The Hemp Burger is Revolutionizing BBQ Season

Matt Weeks June 7, 2020 0 comments

Meet the hemp burger: a tasty source of protein made from hemp hearts, lentils, rice, and seeds.

The new hemp burger is a completely legal patty that doesn’t get people high. Instead, it comes chocked full of nutrients and packed with six to ten grams of pure plant protein. It’s easy to digest, great for the body, and easy on the environment. Clearly, the hemp burger is an idea whose time has come.

Hemp Nutrition is Dense

The hemp burger may have the best shot of winning the hearts and stomachs of American consumers, but it’s far from the first cannabis-based product to be recommended by nutritionists.

Hemp hearts, one of the primary ingredients in hemp burgers, have a nutty flavor and work deliciously on their own, in a salad, sandwich, or baked into a bread loaf.

The other cannabis-derived part of hemp burgers are hemp seeds. Many nutritionists consider them a superfood because of the wide array of health benefits they provide. Hemp seeds, which are technically nuts, provide an excellent source of protein. About twenty five percent of a hemp seed is protein, which is higher than the amount per capita in chia seeds and flax seeds, which each average about eighteen percent.

Hemp seeds are also a terrific source of vitamin E, phosphorus, potassium, magnesium, calcium, iron and zinc. Each bit is essentially like downing a multi-vitamin — only in burger form!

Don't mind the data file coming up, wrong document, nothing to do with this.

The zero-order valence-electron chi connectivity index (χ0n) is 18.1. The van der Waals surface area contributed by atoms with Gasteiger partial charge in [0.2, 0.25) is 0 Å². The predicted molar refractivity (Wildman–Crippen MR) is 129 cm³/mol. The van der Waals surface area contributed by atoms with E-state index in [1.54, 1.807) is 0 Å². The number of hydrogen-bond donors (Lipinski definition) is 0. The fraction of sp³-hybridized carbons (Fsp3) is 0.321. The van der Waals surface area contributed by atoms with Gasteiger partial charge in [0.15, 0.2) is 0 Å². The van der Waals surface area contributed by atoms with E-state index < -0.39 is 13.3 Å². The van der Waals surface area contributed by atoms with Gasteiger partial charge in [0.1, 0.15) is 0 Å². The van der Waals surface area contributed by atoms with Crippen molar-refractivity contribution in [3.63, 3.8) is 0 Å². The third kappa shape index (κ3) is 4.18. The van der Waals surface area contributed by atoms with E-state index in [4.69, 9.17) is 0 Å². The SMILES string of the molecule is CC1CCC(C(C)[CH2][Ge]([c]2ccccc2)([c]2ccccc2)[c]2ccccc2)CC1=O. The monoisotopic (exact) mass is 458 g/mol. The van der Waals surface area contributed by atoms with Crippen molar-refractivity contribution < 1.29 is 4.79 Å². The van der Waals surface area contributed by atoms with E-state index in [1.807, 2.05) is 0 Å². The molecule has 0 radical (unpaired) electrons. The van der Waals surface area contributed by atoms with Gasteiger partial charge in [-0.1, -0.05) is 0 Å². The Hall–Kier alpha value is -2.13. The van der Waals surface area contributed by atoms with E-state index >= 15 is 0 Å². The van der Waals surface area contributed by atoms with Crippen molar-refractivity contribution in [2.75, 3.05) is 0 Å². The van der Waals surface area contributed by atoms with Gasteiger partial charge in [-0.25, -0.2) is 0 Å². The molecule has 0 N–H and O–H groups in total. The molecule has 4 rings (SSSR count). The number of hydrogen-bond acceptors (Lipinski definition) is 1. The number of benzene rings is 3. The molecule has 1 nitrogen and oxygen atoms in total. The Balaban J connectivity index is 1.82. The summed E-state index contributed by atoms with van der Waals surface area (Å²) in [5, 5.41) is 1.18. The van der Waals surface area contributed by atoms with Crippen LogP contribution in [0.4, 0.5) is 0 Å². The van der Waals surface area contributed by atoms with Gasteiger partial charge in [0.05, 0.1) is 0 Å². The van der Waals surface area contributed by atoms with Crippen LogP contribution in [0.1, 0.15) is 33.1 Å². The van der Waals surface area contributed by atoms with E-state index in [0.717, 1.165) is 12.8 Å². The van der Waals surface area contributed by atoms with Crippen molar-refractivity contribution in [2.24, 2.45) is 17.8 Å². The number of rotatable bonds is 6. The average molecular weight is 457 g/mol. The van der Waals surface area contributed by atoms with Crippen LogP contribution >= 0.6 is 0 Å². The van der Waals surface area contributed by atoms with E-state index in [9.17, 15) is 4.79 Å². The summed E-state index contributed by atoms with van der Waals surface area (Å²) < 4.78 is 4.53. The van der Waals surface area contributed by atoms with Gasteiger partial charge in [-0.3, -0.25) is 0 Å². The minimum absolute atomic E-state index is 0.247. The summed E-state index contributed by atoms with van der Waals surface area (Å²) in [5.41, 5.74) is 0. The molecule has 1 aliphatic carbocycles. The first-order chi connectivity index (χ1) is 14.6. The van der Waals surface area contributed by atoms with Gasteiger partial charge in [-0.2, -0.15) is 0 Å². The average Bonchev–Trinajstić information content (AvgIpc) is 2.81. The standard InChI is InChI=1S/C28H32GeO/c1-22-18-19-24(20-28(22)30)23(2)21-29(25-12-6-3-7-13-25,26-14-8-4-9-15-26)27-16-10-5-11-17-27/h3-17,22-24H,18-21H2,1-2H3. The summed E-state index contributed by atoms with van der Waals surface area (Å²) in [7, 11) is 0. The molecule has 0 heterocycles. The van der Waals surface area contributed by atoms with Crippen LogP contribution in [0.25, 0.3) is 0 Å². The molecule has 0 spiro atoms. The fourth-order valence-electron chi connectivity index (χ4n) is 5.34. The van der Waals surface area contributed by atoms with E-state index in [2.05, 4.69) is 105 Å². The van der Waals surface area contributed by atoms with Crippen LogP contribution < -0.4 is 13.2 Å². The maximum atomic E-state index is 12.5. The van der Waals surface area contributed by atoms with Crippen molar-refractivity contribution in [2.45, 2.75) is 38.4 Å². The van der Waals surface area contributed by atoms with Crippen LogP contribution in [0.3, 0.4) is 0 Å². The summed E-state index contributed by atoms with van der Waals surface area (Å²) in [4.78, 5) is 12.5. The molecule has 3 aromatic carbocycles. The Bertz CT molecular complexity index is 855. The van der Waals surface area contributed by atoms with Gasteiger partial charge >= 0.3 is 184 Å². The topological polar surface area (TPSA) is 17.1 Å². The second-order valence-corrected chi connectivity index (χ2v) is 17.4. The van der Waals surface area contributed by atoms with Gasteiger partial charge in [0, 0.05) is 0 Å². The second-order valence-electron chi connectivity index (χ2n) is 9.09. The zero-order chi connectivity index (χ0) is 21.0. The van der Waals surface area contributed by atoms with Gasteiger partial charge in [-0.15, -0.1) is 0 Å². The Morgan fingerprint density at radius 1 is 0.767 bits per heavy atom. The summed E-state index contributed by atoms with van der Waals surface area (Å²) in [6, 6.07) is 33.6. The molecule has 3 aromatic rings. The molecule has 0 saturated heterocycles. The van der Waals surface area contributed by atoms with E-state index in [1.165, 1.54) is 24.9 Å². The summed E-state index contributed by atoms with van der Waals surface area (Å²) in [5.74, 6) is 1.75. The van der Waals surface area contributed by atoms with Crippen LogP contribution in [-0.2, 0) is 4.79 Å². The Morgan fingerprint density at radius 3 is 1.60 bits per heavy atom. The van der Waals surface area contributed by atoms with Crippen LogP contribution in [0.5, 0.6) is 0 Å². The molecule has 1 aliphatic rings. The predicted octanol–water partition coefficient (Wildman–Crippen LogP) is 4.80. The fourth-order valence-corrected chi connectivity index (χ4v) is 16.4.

The difference between hemp seeds and heart hearts is the shell. Hemp seeds have a hull, while hemp hearts do not. Hemp seeds are like sunflower seeds while hemp hearts are soft and chewy.

hemp burger (possibly) sitting on wooden board looking great

But How’s the Hemp Burger Taste?

There may be a meatless burger craze happening right now, but at least one hemp burger wasn’t developed to follow the fad. Instead, Hemp Way Foods created the burger after its founder developed food allergies and digestive problems.

She wanted to create a burger she could eat and — voila! — the hemp burger was born. She began making them for herself and her friends, but eventually word spread, and she opened a company.

She described the flavor as “wholesome food” in an interview with The Denver Channel, adding that it doesn’t have the same consistency as fake meat. It’s closer to a veggie burger than a patty masquerading as beef.

Hemp Way burgers are sold frozen, and primarily available in Colorado.

Good Seed, another frozen food company, makes its own hempseed burger. Starting as a food truck in Austin, Texas, the company works to create healthy, superfood-based burgers. As the initial food truck gained in popularity, the hemp burger emerged as a customer favorite.

Now, Good Seed offers four hemp-based patties ranging in flavor from spicy Italian to wild mushroom and cauliflower. In addition to a hemp base, the burgers contain ingredients such as sunflower seeds, millet, dulse, beets, carrots, brown rice, and kombu.

The Benefits of Eating a Hemp Burger

Chowing down on a burger may not add up to anyone’s idea of a nutritious meal, but when the patty is a hemp burger, the equation changes.